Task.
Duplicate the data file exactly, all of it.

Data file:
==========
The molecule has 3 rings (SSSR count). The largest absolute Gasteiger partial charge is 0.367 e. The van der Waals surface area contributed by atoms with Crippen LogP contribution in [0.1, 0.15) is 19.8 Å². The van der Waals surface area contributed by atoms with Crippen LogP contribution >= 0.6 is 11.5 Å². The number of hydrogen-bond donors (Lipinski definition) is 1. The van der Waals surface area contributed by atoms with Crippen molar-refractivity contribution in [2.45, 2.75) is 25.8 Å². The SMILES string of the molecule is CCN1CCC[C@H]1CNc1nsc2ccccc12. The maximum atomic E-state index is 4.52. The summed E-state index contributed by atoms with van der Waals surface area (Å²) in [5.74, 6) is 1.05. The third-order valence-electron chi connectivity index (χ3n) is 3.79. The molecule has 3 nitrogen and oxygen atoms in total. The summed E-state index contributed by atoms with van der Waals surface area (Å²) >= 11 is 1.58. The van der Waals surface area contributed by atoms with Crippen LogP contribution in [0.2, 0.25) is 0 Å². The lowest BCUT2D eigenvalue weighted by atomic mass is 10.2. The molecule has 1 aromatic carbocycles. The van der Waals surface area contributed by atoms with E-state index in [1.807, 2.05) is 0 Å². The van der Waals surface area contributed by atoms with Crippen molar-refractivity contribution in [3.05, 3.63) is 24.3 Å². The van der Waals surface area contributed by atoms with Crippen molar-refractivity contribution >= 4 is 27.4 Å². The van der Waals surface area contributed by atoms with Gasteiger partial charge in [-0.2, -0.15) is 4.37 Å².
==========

The molecule has 3 rings (SSSR count). The largest absolute Gasteiger partial charge is 0.367 e. The van der Waals surface area contributed by atoms with Crippen LogP contribution in [0.1, 0.15) is 19.8 Å². The van der Waals surface area contributed by atoms with Crippen LogP contribution >= 0.6 is 11.5 Å². The number of hydrogen-bond donors (Lipinski definition) is 1. The van der Waals surface area contributed by atoms with Crippen molar-refractivity contribution in [2.45, 2.75) is 25.8 Å². The SMILES string of the molecule is CCN1CCC[C@H]1CNc1nsc2ccccc12. The maximum atomic E-state index is 4.52. The summed E-state index contributed by atoms with van der Waals surface area (Å²) in [5.74, 6) is 1.05. The third-order valence-electron chi connectivity index (χ3n) is 3.79. The molecule has 3 nitrogen and oxygen atoms in total. The summed E-state index contributed by atoms with van der Waals surface area (Å²) >= 11 is 1.58. The van der Waals surface area contributed by atoms with Crippen LogP contribution in [0.2, 0.25) is 0 Å². The lowest BCUT2D eigenvalue weighted by atomic mass is 10.2. The molecule has 1 aromatic carbocycles. The van der Waals surface area contributed by atoms with E-state index in [1.807, 2.05) is 0 Å². The van der Waals surface area contributed by atoms with Crippen molar-refractivity contribution in [3.05, 3.63) is 24.3 Å². The van der Waals surface area contributed by atoms with Crippen molar-refractivity contribution >= 4 is 27.4 Å². The van der Waals surface area contributed by atoms with Gasteiger partial charge in [-0.2, -0.15) is 4.37 Å².